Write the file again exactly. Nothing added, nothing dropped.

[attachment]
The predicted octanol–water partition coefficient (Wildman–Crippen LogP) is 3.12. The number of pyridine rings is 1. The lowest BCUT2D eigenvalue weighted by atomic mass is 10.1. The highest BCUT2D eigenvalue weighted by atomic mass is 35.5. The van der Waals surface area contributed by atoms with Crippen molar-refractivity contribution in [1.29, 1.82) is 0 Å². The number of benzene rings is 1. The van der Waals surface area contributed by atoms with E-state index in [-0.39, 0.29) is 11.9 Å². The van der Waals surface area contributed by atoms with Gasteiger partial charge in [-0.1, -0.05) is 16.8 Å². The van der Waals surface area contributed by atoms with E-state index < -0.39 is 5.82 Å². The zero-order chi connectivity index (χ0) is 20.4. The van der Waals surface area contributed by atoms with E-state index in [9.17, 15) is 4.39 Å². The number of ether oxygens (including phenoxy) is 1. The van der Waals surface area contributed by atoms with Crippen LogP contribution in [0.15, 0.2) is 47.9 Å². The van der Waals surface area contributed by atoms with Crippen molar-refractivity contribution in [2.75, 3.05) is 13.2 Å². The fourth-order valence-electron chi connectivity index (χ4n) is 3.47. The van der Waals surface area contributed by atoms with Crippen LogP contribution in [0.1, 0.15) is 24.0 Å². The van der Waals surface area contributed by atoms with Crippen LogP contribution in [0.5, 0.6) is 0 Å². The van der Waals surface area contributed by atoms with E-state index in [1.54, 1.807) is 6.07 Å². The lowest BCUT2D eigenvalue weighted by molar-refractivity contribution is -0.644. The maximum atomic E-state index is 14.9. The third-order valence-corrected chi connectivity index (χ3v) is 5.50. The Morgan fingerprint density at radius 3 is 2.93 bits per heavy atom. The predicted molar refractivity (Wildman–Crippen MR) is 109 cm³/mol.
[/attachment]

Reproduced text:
The predicted octanol–water partition coefficient (Wildman–Crippen LogP) is 3.12. The number of pyridine rings is 1. The lowest BCUT2D eigenvalue weighted by atomic mass is 10.1. The highest BCUT2D eigenvalue weighted by atomic mass is 35.5. The van der Waals surface area contributed by atoms with Crippen molar-refractivity contribution in [1.29, 1.82) is 0 Å². The number of benzene rings is 1. The van der Waals surface area contributed by atoms with E-state index in [-0.39, 0.29) is 11.9 Å². The van der Waals surface area contributed by atoms with Gasteiger partial charge in [-0.1, -0.05) is 16.8 Å². The van der Waals surface area contributed by atoms with E-state index < -0.39 is 5.82 Å². The zero-order chi connectivity index (χ0) is 20.4. The van der Waals surface area contributed by atoms with E-state index in [9.17, 15) is 4.39 Å². The number of ether oxygens (including phenoxy) is 1. The van der Waals surface area contributed by atoms with Crippen LogP contribution in [0.15, 0.2) is 47.9 Å². The van der Waals surface area contributed by atoms with Crippen molar-refractivity contribution in [2.75, 3.05) is 13.2 Å². The fourth-order valence-electron chi connectivity index (χ4n) is 3.47. The van der Waals surface area contributed by atoms with Crippen LogP contribution in [0.1, 0.15) is 24.0 Å². The van der Waals surface area contributed by atoms with Crippen LogP contribution in [0.5, 0.6) is 0 Å². The van der Waals surface area contributed by atoms with E-state index in [1.54, 1.807) is 6.07 Å². The lowest BCUT2D eigenvalue weighted by molar-refractivity contribution is -0.644. The maximum atomic E-state index is 14.9. The third-order valence-corrected chi connectivity index (χ3v) is 5.50. The Morgan fingerprint density at radius 3 is 2.93 bits per heavy atom. The predicted molar refractivity (Wildman–Crippen MR) is 109 cm³/mol.